Your worst zoo-related nightmare shouldn’t be an escaped jungle cat or poisonous snake sneaking up on you. It’s a rabid groundhog stalking you and others around the premises.
Last year, a Maryland man got a kidney transplant, which must have seemed like a blessing in disguise at the time. Well, it wasn’t; the man contracted rabies from his new organ a year after the transplant, and died not long afterwards. This is the second time on record in the United States that an organ donor has infected a recipient with rabies through an organ transplant.
Over the past three weeks, two cats and a fox have been euthanized in North Baltimore after tests revealed that they had rabies. Three cases does not make an epidemic, but if you live in the 21210, 21211, or 21212 zip codes consider yourself forewarned — and consider keeping your pets inside.
Tragic twist in the baby-fox-rescue story we reported yesterday. (To review: Volunteer firefighters in Harford County responding to an emergency call in Edgewood Tuesday night saved a small fox trapped in a storm drain. The fox was taken to Chadwell Animal Hospital Wednesday morning, and Phoenix Wildlife Center welcomed the fox once he was stable.) Thoughtful reader “Jeremy” posted this comment yesterday afternoon: “The firefighters should be commended for showing such kindness, but this is far from a cute story now that the Harford County Health Department ordered the fox pup to be euthanized and tested for rabies just because an unknowing kind firefighter touched the pup without gloves. This unfortunately is the reality of what happens if you innocently touch foxes or raccoon babies and Maryland DNR or a health department finds out. So let’s all learn from this and make sure this poor little baby fox did not die without something important being learned.”
Heartbroken, I called the fire station; volunteers hadn’t heard a word. I followed up with Chadwell to confirm that the fox was indeed euthanized, which is sadly true. I contacted David Reiher, Harford County Health Department Rabies and Vector Control Program Coordinator, who declined to comment but sent an official statement via Public Information Officer William Wiseman.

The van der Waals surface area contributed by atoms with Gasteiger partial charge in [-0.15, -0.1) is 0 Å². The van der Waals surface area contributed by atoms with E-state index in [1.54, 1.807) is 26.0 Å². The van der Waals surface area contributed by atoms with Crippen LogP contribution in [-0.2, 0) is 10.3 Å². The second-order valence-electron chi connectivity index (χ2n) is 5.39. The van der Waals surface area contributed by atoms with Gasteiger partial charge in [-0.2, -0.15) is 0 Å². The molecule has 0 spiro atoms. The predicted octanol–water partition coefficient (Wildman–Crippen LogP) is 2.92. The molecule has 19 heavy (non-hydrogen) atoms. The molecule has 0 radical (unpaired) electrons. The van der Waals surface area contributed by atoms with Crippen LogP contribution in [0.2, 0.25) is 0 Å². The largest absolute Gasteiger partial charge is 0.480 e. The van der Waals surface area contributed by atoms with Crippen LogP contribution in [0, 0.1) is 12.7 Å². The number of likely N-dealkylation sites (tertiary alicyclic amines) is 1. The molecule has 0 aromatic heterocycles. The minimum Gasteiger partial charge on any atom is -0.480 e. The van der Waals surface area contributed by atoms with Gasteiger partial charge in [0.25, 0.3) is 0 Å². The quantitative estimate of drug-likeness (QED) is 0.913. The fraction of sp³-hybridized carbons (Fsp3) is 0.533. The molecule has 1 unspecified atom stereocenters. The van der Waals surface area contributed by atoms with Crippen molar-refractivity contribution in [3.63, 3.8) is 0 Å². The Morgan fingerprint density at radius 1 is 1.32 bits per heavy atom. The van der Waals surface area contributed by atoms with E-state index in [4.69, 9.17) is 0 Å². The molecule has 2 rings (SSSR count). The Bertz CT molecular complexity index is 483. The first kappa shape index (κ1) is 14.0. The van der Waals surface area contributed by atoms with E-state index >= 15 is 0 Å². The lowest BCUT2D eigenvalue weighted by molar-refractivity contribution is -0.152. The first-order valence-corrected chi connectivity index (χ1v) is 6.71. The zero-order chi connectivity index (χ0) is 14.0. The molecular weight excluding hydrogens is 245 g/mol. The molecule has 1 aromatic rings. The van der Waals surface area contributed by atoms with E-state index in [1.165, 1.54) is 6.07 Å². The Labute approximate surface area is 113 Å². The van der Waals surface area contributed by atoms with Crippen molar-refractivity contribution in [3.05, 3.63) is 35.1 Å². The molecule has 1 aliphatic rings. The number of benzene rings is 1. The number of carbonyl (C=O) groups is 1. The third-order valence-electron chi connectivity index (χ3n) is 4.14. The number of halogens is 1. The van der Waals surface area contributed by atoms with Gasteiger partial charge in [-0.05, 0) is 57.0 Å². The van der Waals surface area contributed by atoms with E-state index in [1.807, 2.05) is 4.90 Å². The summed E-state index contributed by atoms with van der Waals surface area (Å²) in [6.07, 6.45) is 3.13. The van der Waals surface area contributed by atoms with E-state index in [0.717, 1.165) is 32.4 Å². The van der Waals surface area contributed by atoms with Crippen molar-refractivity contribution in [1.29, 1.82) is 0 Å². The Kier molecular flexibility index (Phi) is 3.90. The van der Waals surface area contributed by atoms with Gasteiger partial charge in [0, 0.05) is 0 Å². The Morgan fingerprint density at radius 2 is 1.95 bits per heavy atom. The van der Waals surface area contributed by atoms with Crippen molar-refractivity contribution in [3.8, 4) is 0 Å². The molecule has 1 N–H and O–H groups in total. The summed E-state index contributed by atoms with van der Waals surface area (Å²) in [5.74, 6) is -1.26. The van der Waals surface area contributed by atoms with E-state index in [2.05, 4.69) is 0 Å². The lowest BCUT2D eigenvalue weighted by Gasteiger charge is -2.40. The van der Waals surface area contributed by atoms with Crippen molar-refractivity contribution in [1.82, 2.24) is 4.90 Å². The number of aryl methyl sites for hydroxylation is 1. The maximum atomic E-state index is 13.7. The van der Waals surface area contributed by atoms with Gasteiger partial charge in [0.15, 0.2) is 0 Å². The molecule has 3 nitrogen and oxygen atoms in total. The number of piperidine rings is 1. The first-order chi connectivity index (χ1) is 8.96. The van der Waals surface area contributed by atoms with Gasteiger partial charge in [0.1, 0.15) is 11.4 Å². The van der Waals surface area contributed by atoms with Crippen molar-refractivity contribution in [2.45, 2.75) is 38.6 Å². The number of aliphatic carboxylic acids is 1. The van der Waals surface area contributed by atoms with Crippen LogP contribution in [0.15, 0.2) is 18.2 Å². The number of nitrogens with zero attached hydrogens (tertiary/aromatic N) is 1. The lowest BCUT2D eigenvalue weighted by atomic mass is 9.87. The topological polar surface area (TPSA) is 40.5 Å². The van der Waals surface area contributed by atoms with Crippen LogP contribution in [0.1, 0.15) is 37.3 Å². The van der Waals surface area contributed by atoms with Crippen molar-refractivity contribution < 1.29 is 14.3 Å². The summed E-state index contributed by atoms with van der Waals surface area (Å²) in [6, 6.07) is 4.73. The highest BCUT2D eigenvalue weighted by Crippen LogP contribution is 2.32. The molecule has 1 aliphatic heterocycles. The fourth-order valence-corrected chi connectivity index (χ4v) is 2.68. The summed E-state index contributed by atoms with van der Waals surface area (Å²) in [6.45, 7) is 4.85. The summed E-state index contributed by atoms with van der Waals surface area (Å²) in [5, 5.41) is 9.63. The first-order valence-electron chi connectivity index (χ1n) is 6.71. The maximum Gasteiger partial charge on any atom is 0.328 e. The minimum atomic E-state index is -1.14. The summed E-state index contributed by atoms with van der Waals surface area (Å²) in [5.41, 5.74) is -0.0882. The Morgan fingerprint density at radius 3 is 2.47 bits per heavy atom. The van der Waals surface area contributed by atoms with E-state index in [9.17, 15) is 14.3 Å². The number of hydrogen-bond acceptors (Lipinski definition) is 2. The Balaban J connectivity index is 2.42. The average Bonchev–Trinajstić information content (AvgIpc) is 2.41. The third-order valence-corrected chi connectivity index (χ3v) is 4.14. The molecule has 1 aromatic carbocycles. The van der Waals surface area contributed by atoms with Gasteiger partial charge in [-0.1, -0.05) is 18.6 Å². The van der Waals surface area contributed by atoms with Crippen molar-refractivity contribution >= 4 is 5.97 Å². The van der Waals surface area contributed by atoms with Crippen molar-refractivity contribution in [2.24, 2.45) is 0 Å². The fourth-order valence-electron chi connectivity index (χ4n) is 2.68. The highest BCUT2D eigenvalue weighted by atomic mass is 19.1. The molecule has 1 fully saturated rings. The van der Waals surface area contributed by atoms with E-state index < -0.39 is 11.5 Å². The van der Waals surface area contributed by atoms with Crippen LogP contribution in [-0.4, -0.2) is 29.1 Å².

Were you one of the 70,567 fans lucky enough to go to the August 17 preseason game between the Ravens and the Detroit Lions? If so, you got to see a dispiriting 27-12 loss. Oh, and you might have been exposed to rabies, too.
On Wednesday, the Baltimore City Health Department confirmed a positive case of rabies in a stray domestic short hair female cat, found July 7th in the 400 block of Kingston Road, just east of the Baltimore City/County line. A resident brought the animal, who was injured, to a vet clinic, where it was euthanized upon arrival. The rescuing resident is the only person who received exposure to the animal–the individual is receiving medical treatment. Rabies is an extremely serious viral disease, and it is important (and the law) that you have your pets vaccinated against it, and also important to keep pets from wandering off your property.
The instance of this sick stray cat is not cause for fresh panic, as it is not likely that another positive case of rabies will surface in Baltimore for years. Most likely, the cat caught the disease from a rabid raccoon or other wild animal, one more reason not to let your pets prowl.
“While rare, rabies does occur, more commonly in wildlife such as raccoons and foxes. These animals are present even in the city, which is why we recommend that people not leave pets outside unattended,” explained David Drake, director of development at the MD SPCA.
According to a Health Department press release, “The last positive rabies case of a cat or dog in Baltimore City was in August 2008. Prior to that case, the last positive rabies case of a cat or dog was in 1986.”
There has not been a case of human rabies in Maryland since 1976.
“Rabies is a life threatening disease which can be easily prevented with a simple vaccination,” said Commissioner of Health Dr. Oxiris Barbot. “By regularly vaccinating your pets, you are helping protect not just yourself and your family, but your neighbors and the larger community.”
Symptoms of rabies in animals include aggressive behavior, biting, darting eye movement, drooling, and sometimes lethargic behavior. If you come across such an animal, protect yourself first, second, contact the Health Department’s Animal Control Program by dialing 311 for support.